In that earlier chapter's commentary I said that the Red One is Azazel, who is Jung himself. All along the way of the Red (!) Book, Jung seems to play the part of the antagonist himself. He is repeatedly called Satan, the Adversary, by the archetypical figures he meets. So it is in this chapter also; you may see Ammonius cry ' "Apage, Satanas" also in the picture inserted herein.

What happens in this chapter is that the intensely vivified Jung meets two aforementioned figures from his past, Ammonius the Anchorite from the desert, and the Red One from the castle gate. These two opposite types have been both drawn to a journey of their own because of what they spoke with Jung & heard from him, and have both become like still imperfect and agonished opposites of what they were in the first meeting. At the same time they have been woven together, yet they feel antagonism towards each other & Jung. Ammonius the Hermit has been drawn back to civilization, while the dance-loving Red One has in turn been trying life in a monastery.

For me personally it is wonderful to find that the opposites have met in Naples, Italy. That is also a place which is seen by many (also Goethe) as the most verdant and living place in Europe.

The leafed green man, a tree-man, who Jung's self-identified dreamer personality has become, is not a very common symbol in the modern occultism, but it is an important and old one. This idea of the leaf-clad green man, the very prototype of the most happy primitive state, a point of union between a man and living nature, is often connected with the devil. Here too, as I said, Jung is accused of being one, and he himself considers himself (quite happily) as a "hobgoblin". These are the creatures which also accompany Shiva; the near-human but just because of that (uncanny valley!) horrible and demonic beings, who are often both merry and mischievous. It also seems that this wild man is a "plant Christ" of sorts (see p.249, in the Anchorite chapter: "He gives you a small insignificant fruit... it seems worthless to you", &c. It is similar to "lapis-Christ" we'll go through in Jung's Psychology and Alchemy reading group, but in this, the Saviour is in vegetation rather than in mineral). Some similar figures may be seen in human mandragora and, later, in Tolkien's ents. The Green Man is about total rooting to the living Source; it is the opposite of death and closed state. Jung thinks that he is so alive because "he had absorbed the life of both of [his] friends; a green tree grew from the ruins of the temple". (p.273)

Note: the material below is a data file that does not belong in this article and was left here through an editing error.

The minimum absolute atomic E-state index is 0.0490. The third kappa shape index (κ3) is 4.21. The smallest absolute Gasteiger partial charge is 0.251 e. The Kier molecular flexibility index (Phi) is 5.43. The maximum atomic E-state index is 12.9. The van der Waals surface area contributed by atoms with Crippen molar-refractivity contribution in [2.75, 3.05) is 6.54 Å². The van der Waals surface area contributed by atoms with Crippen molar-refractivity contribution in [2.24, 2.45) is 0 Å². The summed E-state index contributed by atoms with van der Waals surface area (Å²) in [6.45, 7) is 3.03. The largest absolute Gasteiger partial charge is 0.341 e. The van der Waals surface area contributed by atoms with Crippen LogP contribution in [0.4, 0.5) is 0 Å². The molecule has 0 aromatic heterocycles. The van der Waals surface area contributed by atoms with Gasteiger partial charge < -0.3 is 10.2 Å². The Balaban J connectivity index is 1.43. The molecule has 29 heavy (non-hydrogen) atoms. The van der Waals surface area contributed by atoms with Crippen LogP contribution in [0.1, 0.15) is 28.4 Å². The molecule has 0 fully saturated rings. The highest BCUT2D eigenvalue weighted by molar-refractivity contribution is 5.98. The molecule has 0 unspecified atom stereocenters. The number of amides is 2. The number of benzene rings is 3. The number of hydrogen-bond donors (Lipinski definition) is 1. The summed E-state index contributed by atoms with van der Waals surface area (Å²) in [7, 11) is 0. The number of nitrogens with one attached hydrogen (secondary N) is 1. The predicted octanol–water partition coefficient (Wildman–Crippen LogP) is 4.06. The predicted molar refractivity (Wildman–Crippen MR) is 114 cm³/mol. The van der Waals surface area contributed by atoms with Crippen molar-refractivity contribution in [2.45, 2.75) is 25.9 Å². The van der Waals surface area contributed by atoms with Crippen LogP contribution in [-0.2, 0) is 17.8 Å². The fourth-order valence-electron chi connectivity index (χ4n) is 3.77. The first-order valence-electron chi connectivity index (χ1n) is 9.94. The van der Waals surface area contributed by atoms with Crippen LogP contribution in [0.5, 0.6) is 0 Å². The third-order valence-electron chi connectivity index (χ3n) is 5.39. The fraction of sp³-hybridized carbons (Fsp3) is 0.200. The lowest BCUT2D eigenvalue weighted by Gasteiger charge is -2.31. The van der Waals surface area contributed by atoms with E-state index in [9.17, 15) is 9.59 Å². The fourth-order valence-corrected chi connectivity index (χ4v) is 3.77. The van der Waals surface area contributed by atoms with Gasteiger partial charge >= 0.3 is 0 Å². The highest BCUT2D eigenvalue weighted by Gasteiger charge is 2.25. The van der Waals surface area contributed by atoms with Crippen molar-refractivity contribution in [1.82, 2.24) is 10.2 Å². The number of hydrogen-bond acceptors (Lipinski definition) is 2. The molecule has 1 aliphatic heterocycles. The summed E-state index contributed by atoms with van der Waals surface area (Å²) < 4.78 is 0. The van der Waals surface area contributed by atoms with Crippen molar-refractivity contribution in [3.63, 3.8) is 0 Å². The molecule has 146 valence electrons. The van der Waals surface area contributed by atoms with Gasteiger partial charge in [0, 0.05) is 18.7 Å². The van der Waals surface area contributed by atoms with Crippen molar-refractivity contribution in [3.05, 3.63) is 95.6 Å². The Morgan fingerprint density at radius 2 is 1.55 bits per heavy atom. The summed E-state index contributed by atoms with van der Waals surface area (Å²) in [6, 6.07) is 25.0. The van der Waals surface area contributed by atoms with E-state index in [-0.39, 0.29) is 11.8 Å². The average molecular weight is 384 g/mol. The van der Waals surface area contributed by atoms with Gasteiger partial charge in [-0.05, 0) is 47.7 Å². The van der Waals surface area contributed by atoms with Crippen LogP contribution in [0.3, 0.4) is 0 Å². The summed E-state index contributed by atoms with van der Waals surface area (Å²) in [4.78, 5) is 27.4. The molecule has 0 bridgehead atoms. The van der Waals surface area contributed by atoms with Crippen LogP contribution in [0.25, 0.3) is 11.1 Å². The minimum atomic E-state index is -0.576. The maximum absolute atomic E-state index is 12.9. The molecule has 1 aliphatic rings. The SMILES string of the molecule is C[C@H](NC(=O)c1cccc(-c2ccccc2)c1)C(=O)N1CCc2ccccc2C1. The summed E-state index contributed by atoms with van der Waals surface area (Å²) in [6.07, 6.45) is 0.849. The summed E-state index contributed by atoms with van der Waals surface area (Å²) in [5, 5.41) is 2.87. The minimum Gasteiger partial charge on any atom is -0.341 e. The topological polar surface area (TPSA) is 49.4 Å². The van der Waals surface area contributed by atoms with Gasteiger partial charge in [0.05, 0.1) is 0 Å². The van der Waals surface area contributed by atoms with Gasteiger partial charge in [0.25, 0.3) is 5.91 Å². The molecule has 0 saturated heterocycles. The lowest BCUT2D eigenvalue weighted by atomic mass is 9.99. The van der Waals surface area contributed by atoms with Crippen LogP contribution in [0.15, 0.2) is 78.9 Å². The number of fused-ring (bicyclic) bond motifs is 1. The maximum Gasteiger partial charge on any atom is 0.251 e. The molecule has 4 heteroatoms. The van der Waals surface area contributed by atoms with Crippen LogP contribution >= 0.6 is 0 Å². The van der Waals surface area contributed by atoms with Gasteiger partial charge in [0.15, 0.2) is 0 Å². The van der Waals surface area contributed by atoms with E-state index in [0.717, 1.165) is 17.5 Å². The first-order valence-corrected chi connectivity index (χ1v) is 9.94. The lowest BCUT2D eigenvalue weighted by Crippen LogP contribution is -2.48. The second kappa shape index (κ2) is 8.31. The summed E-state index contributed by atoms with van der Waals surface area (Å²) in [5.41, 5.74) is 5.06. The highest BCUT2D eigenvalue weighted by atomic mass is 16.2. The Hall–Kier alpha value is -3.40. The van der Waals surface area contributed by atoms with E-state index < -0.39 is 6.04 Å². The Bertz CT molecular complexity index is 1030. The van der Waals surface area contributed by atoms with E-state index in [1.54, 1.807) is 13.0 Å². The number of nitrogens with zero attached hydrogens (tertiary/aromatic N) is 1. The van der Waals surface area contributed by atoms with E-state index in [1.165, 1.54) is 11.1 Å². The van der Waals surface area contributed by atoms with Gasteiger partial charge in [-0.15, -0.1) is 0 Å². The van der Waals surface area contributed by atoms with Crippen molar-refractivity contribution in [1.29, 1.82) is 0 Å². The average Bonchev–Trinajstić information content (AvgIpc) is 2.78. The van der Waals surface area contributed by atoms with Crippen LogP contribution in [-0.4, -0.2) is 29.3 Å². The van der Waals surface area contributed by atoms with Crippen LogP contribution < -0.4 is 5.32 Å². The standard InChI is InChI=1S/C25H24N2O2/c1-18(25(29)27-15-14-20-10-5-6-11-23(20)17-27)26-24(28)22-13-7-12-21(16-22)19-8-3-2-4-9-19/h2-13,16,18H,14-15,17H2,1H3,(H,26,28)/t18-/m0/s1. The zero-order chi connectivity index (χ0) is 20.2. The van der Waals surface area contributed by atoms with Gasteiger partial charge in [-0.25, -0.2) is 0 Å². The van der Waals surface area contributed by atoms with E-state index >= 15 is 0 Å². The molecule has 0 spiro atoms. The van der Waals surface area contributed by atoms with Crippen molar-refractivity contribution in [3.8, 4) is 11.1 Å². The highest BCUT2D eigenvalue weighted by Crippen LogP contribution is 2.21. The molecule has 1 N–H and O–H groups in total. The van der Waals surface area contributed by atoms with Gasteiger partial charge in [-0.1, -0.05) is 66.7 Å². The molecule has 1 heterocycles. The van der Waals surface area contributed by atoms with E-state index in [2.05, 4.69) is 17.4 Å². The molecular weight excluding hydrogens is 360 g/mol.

"But what about men, what about mankind? There they stood, the two deserted bridges that should lead across to mankind: one leads from above to below, and men glide down on it, which pleases them. The other leads from below to above and mankind groans upward on it." (p.274) These two vertical roads can also be seen as a vertical plus horizontal, since the two archetypal figures of the Anchorite and the Red One have told how they have been hopelessly intertwined with each other. Thus is born the third one, Jung himself as the vivified creature. We see here what sod obnoxion has told us in his articles on Azazel: that the cross, the tree, and the green vegetation meet in the theophany of the higher self.

From this Sun of the higher self Jung starts to cool down to his more mundane being, and speaks of the chameleon, the "false lion", who is not the actual light-giving Sun but a creature of Moon and illusion. This brooding is necessary, since the Green Man phase is just the beginning, not the end; it is quite like an Aquarian child-angel, innocent & full of energy, but as said, quite unable to assume responsibility of the higher Sun/Self. It is funny to find a theosophical book mentioned in the footnote (94), where the draft version speakes about "the 777 rebirths". In the end Jung has practically once again become a figure similar to the earlier Ammonius, a hermit once again. The desert figures (the figures of Azazel) are persistent. Unlike the true Sun that rises from the East, the "little sun" Jung is left wandering to far East.





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Faust: "Lo contempla. / Ei muove in tortuosa spire / e s'avvicina lento alla nostra volta. / Oh! se non erro, / orme di foco imprime al suol!"
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Re: Jung, The Red Book

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Red Book is going slowly, but it is still going onwards. Let's try to finish this project too.
Faust: "Lo contempla. / Ei muove in tortuosa spire / e s'avvicina lento alla nostra volta. / Oh! se non erro, / orme di foco imprime al suol!"
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Re: Jung, The Red Book

Post by obnoxion »

Nefastos wrote:
Tue May 05, 2020 11:27 am
Red Book is going slowly, but it is still going onwards. Let's try to finish this project too.
That's right!

I wonder if the topic where we had our schedule is still somewhere to be found...?
One day of Brahma has 14 Indras; his life has 54 000 Indras. One day of Vishnu is the lifetime of Brahma. The lifetime of Vishnu is one day of Shiva.
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Re: Jung, The Red Book

Post by Smaragd »

obnoxion wrote:
Wed May 06, 2020 11:32 am
Nefastos wrote:
Tue May 05, 2020 11:27 am
Red Book is going slowly, but it is still going onwards. Let's try to finish this project too.
That's right!

I wonder if the topic where we had our schedule is still somewhere to be found...?
I'll PM the list to you. You can then post it here if you see it fit.
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Re: Jung, The Red Book

Post by obnoxion »

Smaragd wrote:
Wed May 06, 2020 12:36 pm
I'll PM the list to you. You can then post it here if you see it fit.
Thank you very much!

THE updated LIST FOR 2020
(Twice a year each)

Nobody (January)
obnoxion (February)
Nefastos (March)
Wyrmfang (April)
Astraya (May)
Benemal (June)
Insanus (July)
obnoxion (August)
Nefastos (September)
Wyrmfang (October)
Astraya (November)
Benemal (Decemver)

YEAR 2021
lnsanus (January)
One day of Brahma has 14 Indras; his life has 54 000 Indras. One day of Vishnu is the lifetime of Brahma. The lifetime of Vishnu is one day of Shiva.